Strategic research will continue to play an important part in Finland’s – and global – pursuit of the goals of the United Nations’ 2030 Agenda. The UN’s recent Global Sustainable Development Report (GSDR) provides the latest noteworthy summary of the ways in which science and research funding can promote the implementation of sustainable development targets. Strategic research again has many links to the actions outlined in the report. According to the GSDR, efficient interaction between relevant stakeholders promotes the dissemination of existing knowledge and therefore accelerates the implementation of the Sustainable Development Goals. Relevant stakeholders from the perspective of the SRC can be found in all spheres of society and range from businesses and non-governmental organisations to trade unions and public bodies both in Finland and abroad. The funding of strategic research therefore creates opportunities for disseminating existing knowledge and influencing society as well as for achieving the objectives of the United Nations’ 2030 Agenda.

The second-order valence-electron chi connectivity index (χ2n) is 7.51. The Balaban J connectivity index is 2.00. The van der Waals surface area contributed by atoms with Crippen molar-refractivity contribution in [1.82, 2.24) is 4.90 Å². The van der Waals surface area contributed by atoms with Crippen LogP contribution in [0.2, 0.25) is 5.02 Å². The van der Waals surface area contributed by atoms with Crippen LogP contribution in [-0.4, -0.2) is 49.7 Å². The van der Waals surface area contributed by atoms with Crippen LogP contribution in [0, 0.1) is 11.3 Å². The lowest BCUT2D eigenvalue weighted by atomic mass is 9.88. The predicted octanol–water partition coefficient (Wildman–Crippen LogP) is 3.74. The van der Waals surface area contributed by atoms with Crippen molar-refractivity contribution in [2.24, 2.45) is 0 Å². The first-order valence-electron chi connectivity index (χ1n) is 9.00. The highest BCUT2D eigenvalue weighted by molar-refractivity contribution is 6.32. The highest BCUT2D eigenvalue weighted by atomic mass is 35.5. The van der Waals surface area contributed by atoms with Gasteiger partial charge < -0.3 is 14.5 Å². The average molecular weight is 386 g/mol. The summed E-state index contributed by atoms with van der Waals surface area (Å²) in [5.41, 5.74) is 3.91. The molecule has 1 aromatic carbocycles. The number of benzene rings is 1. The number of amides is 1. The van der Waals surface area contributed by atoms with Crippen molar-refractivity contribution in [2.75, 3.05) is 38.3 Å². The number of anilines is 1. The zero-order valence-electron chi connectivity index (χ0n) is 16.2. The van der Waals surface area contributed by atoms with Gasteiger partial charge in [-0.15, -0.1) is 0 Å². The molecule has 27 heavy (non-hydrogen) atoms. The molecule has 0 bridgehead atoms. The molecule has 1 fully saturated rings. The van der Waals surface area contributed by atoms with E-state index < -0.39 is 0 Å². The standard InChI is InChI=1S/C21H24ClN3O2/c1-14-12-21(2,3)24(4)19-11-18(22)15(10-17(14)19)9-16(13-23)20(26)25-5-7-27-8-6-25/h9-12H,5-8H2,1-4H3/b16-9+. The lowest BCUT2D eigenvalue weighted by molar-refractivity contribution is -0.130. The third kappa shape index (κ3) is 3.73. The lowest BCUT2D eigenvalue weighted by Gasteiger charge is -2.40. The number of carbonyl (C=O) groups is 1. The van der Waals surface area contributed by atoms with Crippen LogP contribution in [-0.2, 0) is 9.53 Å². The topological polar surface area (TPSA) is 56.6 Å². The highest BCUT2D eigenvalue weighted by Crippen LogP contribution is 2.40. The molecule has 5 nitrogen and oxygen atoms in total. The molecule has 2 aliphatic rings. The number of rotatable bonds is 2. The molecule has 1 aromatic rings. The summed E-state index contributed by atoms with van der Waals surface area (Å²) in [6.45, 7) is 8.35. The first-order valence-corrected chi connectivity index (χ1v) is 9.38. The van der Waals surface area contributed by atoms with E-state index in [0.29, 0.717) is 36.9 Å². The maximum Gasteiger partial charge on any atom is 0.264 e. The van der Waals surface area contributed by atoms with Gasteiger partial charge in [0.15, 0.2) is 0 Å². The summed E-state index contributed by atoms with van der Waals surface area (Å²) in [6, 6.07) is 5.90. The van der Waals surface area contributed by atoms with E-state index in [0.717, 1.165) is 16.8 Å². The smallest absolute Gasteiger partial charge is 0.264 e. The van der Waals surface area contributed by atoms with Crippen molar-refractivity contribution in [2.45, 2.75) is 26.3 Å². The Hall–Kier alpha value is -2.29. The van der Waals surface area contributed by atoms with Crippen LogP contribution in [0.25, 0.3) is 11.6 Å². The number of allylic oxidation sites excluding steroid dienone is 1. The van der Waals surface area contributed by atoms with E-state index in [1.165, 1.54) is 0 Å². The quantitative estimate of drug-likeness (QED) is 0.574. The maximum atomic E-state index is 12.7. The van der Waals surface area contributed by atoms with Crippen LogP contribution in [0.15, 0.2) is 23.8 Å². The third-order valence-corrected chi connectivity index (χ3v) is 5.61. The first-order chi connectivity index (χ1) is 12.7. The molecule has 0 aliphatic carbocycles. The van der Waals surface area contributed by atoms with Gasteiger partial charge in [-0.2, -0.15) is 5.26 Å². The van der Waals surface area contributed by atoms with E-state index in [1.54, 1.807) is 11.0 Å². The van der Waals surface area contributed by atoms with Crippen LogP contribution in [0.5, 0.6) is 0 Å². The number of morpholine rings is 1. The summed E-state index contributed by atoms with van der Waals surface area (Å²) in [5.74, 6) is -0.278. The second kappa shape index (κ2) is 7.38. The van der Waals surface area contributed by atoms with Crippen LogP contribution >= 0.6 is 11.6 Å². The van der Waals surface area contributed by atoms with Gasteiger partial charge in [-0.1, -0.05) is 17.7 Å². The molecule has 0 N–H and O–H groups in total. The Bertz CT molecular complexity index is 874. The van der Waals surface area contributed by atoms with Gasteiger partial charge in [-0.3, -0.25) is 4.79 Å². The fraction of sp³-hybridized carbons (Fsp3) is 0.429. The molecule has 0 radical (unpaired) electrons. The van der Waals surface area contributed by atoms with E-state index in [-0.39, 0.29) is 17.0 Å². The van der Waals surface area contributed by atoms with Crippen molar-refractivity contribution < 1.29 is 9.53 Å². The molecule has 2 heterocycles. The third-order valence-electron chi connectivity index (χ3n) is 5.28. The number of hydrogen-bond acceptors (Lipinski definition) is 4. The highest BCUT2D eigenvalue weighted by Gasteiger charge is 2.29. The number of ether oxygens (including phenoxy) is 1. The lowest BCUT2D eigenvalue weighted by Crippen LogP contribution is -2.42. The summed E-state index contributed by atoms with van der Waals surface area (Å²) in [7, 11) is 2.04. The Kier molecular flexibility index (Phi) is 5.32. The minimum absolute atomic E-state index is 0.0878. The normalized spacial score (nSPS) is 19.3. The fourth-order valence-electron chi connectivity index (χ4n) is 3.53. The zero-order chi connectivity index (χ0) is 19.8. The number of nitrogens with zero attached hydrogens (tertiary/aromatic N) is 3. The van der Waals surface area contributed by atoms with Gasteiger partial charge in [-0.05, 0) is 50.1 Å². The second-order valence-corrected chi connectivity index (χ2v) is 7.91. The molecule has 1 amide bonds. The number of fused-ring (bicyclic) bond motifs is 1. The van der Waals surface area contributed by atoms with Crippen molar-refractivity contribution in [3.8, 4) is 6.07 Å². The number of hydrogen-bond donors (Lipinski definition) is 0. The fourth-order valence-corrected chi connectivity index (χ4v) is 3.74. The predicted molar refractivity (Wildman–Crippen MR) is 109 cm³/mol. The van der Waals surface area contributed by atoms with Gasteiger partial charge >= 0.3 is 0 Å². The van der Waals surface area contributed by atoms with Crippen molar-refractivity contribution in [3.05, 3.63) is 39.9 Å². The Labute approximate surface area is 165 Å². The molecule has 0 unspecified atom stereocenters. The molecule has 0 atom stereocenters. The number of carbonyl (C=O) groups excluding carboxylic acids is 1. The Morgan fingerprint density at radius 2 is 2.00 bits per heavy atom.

The GSDR is calling for more funding to goal-orientated and solution-driven research in order to reach the goals of the 2030 Agenda. The SRC finances phenomenon-based and solution-driven research with the aim of producing information and finding solutions to the grand challenges facing society. Solution-driven research is all about the relationship between science and decision-making, which also plays a key role in the implementation of the UN’s 2030 Agenda. The relationship between the producers of information and the users of information is especially important from the perspective of social impact, which is one of the cornerstones of strategic research. Our approach to strategic research is not unique on a global scale, but we are not aware of a funding instrument quite like ours anywhere else. It might therefore be useful in the future to invest more in the international dimension of our work from the perspective of both science and interaction. Just like the objectives of the UN’s 2030 Agenda, many of the challenges facing Finnish society that we are attempting to tackle by means of our strategic research can only be overcome through international cooperation.